by Eddie Gibbs
For several years now, I’ve relied on Thomas Friedman’s The Lexus and the Olive Tree to help me understand some of the overall dimensions and major themes of the post-cold-war world.
InterVarsity Press, P.O. Box 1400, Downers Grove, IL 60515-1426, 2005, 237 pages, $14.00.
—Reviewed by David Dougherty, OMF International Leader Development Team and program director for IFMA-EFMA LeaderLink Program.
For several years now, I’ve relied on Thomas Friedman’s The Lexus and the Olive Tree to help me understand some of the overall dimensions and major themes of the post-cold-war world. I have also been hoping to find a book that would help me understand and navigate the world of post-modernism. I believed that Fuller Seminary professor Dr. Eddie Gibbs’ LeadershipNext (combined with his earlier book ChurchNext) would be the answer to my search.
In a 2003 interview, Gibbs previewed this book by saying, “When you look at baby boomers and the generations before them, they all represent a culture of control…Instead, we need to use the language of empowerment.” In LeadershipNext he fleshes out that preview.
Gibbs provides contrasts and connections between “modern” and “post-modern” ministry. He begins with the new cultural context characterized by ambiguity, globalization, corporate megaliths and network structures. His chapter on moving from hierarchical and controlling leadership to empowering leadership is a high point in the book, and one that is most applicable for missions leaders. Likewise, the chapter on the necessity for team ministry provides clear and convincing support for the most popular trend in contemporary missions leadership. The chapters that focus on leadership traits, activities and attitudes will help any missions leader working with the emergent generation to understand the culture and context of these members. Gibbs then deals with understanding and negotiating the costs of leadership.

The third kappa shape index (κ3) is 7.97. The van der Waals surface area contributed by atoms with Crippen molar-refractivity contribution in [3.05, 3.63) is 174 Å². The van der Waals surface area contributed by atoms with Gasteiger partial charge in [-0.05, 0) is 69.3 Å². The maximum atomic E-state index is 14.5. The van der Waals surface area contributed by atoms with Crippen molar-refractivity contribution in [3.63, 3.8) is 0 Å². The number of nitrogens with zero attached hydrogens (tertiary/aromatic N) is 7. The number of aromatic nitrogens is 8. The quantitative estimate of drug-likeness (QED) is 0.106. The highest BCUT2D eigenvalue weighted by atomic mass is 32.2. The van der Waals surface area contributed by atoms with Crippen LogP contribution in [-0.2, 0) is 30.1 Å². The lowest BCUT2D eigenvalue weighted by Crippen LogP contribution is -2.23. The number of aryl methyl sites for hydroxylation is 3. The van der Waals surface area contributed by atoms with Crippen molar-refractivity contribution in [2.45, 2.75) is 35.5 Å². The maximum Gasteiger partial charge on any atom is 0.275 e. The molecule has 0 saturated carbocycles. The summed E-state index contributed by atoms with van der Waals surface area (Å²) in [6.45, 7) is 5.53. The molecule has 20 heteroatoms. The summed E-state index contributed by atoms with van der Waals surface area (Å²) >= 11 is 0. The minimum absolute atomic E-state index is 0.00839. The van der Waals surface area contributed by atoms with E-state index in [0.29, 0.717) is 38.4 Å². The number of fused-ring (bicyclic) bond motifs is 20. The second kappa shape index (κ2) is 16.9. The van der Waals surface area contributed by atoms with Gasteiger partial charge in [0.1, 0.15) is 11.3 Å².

His final chapter looks at leadership development and emergence. It deals more with hopes and dreams than track records and proven reality, but my experience tells me his directional ideas point in probable and relevant directions.
I didn’t understand Gibbs’ efforts to paint “next generation” ministries as uniquely focused on discipleship. He challenges “the contemporary church to reorder its priorities to transform church members into disciples who are learning to walk with God on a daily basis…equipping them to translate their witness into the life situations and languages where God has already strategically placed them” (17).
I pastored a southern California church for almost fifteen years and don’t recognize anything distinctive in his goal. It’s exactly what many, if not most of us, were striving to accomplish.
Gibbs is an unabashed supporter and defender of the “emergent” approach to ministry. My sense is that the battle for the soul of mission organizations has not yet been decided in the “emergents” favor. As we see in the case of Gibbs’ own Anglican Communion in the United States, there is a growing level of “push-back” from faithful adherents of more traditional ministry.
Leaders who read Dr. Gibbs’ ChurchNext and LeadershipNext might also be interested in D. A. Carson’s critique from a more conservative perspective in Becoming Conversant with the Emerging Church: Understanding a Movement and Its Implications. Interestingly, Gibbs wrote a review, “Emerging Solutions—and Problems: D.A. Carson’s Theological Analysis of Brian McLaren, et al.,” of Carson’s book in the October 2005 issue of Christianity Today.
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